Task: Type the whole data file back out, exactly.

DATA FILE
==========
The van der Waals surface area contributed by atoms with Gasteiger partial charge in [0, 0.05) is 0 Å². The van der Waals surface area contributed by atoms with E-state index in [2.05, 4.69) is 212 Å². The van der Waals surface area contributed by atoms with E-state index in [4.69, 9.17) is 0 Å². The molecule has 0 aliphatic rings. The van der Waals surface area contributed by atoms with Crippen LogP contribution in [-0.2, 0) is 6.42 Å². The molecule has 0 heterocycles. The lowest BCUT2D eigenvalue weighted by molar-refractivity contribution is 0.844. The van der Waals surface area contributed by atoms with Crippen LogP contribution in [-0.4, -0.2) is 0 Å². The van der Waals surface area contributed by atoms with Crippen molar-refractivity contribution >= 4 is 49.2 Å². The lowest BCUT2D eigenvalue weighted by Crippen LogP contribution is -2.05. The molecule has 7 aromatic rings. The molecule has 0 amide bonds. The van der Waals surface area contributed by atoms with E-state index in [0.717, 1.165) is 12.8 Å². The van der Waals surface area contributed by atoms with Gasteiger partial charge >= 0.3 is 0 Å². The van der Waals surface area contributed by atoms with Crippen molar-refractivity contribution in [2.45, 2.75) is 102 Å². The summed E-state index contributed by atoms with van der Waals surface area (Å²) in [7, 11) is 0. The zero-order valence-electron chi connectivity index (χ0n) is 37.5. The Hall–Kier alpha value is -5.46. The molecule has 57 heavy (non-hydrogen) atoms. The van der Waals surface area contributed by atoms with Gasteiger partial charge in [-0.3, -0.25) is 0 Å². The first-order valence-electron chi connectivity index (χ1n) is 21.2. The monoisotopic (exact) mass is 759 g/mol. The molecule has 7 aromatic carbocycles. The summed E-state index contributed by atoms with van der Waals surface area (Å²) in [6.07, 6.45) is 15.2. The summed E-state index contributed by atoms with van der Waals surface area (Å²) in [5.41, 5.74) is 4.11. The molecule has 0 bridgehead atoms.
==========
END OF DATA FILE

The van der Waals surface area contributed by atoms with Gasteiger partial charge in [0, 0.05) is 0 Å². The van der Waals surface area contributed by atoms with E-state index in [2.05, 4.69) is 212 Å². The van der Waals surface area contributed by atoms with E-state index in [4.69, 9.17) is 0 Å². The molecule has 0 aliphatic rings. The van der Waals surface area contributed by atoms with Crippen LogP contribution in [-0.2, 0) is 6.42 Å². The molecule has 0 heterocycles. The lowest BCUT2D eigenvalue weighted by molar-refractivity contribution is 0.844. The van der Waals surface area contributed by atoms with Crippen LogP contribution in [-0.4, -0.2) is 0 Å². The van der Waals surface area contributed by atoms with Crippen molar-refractivity contribution >= 4 is 49.2 Å². The lowest BCUT2D eigenvalue weighted by Crippen LogP contribution is -2.05. The molecule has 7 aromatic rings. The molecule has 0 amide bonds. The van der Waals surface area contributed by atoms with E-state index in [0.717, 1.165) is 12.8 Å². The van der Waals surface area contributed by atoms with Gasteiger partial charge >= 0.3 is 0 Å². The van der Waals surface area contributed by atoms with Crippen molar-refractivity contribution in [2.45, 2.75) is 102 Å². The summed E-state index contributed by atoms with van der Waals surface area (Å²) in [7, 11) is 0. The zero-order valence-electron chi connectivity index (χ0n) is 37.5. The Hall–Kier alpha value is -5.46. The molecule has 57 heavy (non-hydrogen) atoms. The van der Waals surface area contributed by atoms with Gasteiger partial charge in [-0.3, -0.25) is 0 Å². The first-order valence-electron chi connectivity index (χ1n) is 21.2. The monoisotopic (exact) mass is 759 g/mol. The molecule has 7 aromatic carbocycles. The summed E-state index contributed by atoms with van der Waals surface area (Å²) in [6.07, 6.45) is 15.2. The summed E-state index contributed by atoms with van der Waals surface area (Å²) in [5.41, 5.74) is 4.11. The molecule has 0 bridgehead atoms.